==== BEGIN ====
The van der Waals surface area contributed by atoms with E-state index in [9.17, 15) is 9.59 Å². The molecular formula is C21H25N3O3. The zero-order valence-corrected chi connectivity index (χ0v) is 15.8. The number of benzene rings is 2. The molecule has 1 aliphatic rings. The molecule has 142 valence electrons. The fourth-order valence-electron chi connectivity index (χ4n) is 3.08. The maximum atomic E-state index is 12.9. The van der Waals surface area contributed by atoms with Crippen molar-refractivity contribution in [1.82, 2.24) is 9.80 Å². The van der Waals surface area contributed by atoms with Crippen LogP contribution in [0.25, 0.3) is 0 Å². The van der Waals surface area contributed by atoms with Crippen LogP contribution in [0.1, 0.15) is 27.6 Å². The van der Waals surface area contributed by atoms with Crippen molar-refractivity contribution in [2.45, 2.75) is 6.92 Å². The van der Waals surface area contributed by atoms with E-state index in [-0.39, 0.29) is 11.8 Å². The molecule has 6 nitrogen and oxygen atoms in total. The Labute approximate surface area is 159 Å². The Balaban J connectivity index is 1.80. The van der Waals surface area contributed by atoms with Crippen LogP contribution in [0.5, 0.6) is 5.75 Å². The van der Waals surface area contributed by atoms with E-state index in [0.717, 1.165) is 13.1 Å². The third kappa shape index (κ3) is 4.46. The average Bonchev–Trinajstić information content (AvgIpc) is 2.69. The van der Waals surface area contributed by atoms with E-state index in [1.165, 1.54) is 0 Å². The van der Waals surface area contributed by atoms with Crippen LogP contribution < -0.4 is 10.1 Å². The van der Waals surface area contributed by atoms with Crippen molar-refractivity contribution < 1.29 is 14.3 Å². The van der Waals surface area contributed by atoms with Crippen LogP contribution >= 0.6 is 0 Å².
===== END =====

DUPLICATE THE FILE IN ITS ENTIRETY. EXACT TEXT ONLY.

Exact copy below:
The van der Waals surface area contributed by atoms with E-state index in [9.17, 15) is 9.59 Å². The molecular formula is C21H25N3O3. The zero-order valence-corrected chi connectivity index (χ0v) is 15.8. The number of benzene rings is 2. The molecule has 1 aliphatic rings. The molecule has 142 valence electrons. The fourth-order valence-electron chi connectivity index (χ4n) is 3.08. The maximum atomic E-state index is 12.9. The van der Waals surface area contributed by atoms with Crippen molar-refractivity contribution in [1.82, 2.24) is 9.80 Å². The van der Waals surface area contributed by atoms with Crippen LogP contribution in [0.25, 0.3) is 0 Å². The van der Waals surface area contributed by atoms with Crippen LogP contribution in [0.1, 0.15) is 27.6 Å². The van der Waals surface area contributed by atoms with Crippen molar-refractivity contribution in [2.45, 2.75) is 6.92 Å². The van der Waals surface area contributed by atoms with E-state index in [-0.39, 0.29) is 11.8 Å². The molecule has 6 nitrogen and oxygen atoms in total. The Labute approximate surface area is 159 Å². The Balaban J connectivity index is 1.80. The van der Waals surface area contributed by atoms with Crippen LogP contribution in [0.5, 0.6) is 5.75 Å². The van der Waals surface area contributed by atoms with E-state index in [0.717, 1.165) is 13.1 Å². The third kappa shape index (κ3) is 4.46. The average Bonchev–Trinajstić information content (AvgIpc) is 2.69. The van der Waals surface area contributed by atoms with E-state index in [1.165, 1.54) is 0 Å². The van der Waals surface area contributed by atoms with Crippen LogP contribution < -0.4 is 10.1 Å². The van der Waals surface area contributed by atoms with Crippen molar-refractivity contribution < 1.29 is 14.3 Å². The van der Waals surface area contributed by atoms with Crippen LogP contribution >= 0.6 is 0 Å².